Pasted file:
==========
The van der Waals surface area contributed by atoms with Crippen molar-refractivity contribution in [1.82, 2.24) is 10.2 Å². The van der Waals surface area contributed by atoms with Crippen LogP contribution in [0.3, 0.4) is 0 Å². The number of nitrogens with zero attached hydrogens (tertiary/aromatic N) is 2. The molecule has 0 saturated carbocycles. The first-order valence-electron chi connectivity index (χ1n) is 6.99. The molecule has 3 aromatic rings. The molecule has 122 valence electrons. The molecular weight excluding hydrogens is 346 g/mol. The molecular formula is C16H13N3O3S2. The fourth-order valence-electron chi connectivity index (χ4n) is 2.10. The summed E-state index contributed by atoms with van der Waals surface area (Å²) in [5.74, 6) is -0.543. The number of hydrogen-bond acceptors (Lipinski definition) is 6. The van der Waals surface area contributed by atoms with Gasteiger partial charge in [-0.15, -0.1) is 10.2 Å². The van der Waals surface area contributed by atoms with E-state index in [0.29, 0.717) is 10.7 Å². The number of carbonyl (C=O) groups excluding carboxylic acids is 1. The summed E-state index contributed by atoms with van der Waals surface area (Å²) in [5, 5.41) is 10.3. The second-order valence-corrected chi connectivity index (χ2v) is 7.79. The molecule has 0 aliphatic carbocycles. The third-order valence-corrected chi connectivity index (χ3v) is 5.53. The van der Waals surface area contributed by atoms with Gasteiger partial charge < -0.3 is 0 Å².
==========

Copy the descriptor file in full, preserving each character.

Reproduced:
The van der Waals surface area contributed by atoms with Crippen molar-refractivity contribution in [1.82, 2.24) is 10.2 Å². The van der Waals surface area contributed by atoms with Crippen LogP contribution in [0.3, 0.4) is 0 Å². The number of nitrogens with zero attached hydrogens (tertiary/aromatic N) is 2. The molecule has 0 saturated carbocycles. The first-order valence-electron chi connectivity index (χ1n) is 6.99. The molecule has 3 aromatic rings. The molecule has 122 valence electrons. The molecular weight excluding hydrogens is 346 g/mol. The molecular formula is C16H13N3O3S2. The fourth-order valence-electron chi connectivity index (χ4n) is 2.10. The summed E-state index contributed by atoms with van der Waals surface area (Å²) in [5.74, 6) is -0.543. The number of hydrogen-bond acceptors (Lipinski definition) is 6. The van der Waals surface area contributed by atoms with Gasteiger partial charge in [-0.15, -0.1) is 10.2 Å². The van der Waals surface area contributed by atoms with E-state index in [0.29, 0.717) is 10.7 Å². The number of carbonyl (C=O) groups excluding carboxylic acids is 1. The summed E-state index contributed by atoms with van der Waals surface area (Å²) in [5, 5.41) is 10.3. The second-order valence-corrected chi connectivity index (χ2v) is 7.79. The molecule has 0 aliphatic carbocycles. The third-order valence-corrected chi connectivity index (χ3v) is 5.53. The van der Waals surface area contributed by atoms with Gasteiger partial charge < -0.3 is 0 Å².